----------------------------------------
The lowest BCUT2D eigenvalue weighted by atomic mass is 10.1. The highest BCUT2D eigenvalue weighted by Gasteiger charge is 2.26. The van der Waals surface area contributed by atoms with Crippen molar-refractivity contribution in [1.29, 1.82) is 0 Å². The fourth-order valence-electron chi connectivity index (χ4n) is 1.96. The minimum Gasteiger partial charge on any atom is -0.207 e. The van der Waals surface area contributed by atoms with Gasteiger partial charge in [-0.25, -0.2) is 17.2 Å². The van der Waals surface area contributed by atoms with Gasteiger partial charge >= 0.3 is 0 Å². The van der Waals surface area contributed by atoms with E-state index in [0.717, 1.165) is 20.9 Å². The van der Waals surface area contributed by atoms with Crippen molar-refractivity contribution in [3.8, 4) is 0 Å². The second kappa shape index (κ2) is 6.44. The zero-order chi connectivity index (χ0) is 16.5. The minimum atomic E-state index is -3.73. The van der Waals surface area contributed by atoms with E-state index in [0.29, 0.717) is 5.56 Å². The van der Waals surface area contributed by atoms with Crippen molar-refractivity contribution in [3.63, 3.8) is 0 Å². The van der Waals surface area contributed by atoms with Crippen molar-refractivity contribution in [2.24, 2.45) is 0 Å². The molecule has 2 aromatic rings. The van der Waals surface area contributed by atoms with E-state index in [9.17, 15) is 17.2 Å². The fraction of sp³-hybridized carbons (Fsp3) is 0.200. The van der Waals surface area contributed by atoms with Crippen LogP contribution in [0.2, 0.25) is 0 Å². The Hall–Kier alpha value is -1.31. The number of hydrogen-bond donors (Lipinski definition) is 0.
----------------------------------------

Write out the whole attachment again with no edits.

The lowest BCUT2D eigenvalue weighted by atomic mass is 10.1. The highest BCUT2D eigenvalue weighted by Gasteiger charge is 2.26. The van der Waals surface area contributed by atoms with Crippen molar-refractivity contribution in [1.29, 1.82) is 0 Å². The fourth-order valence-electron chi connectivity index (χ4n) is 1.96. The minimum Gasteiger partial charge on any atom is -0.207 e. The van der Waals surface area contributed by atoms with Gasteiger partial charge in [-0.25, -0.2) is 17.2 Å². The van der Waals surface area contributed by atoms with Gasteiger partial charge >= 0.3 is 0 Å². The van der Waals surface area contributed by atoms with E-state index in [0.717, 1.165) is 20.9 Å². The van der Waals surface area contributed by atoms with Crippen molar-refractivity contribution in [3.8, 4) is 0 Å². The second kappa shape index (κ2) is 6.44. The zero-order chi connectivity index (χ0) is 16.5. The minimum atomic E-state index is -3.73. The van der Waals surface area contributed by atoms with E-state index in [0.29, 0.717) is 5.56 Å². The van der Waals surface area contributed by atoms with Crippen molar-refractivity contribution in [3.63, 3.8) is 0 Å². The van der Waals surface area contributed by atoms with Crippen molar-refractivity contribution in [2.24, 2.45) is 0 Å². The molecule has 2 aromatic rings. The van der Waals surface area contributed by atoms with E-state index in [9.17, 15) is 17.2 Å². The fraction of sp³-hybridized carbons (Fsp3) is 0.200. The van der Waals surface area contributed by atoms with Crippen LogP contribution in [0.2, 0.25) is 0 Å². The Hall–Kier alpha value is -1.31. The number of hydrogen-bond donors (Lipinski definition) is 0.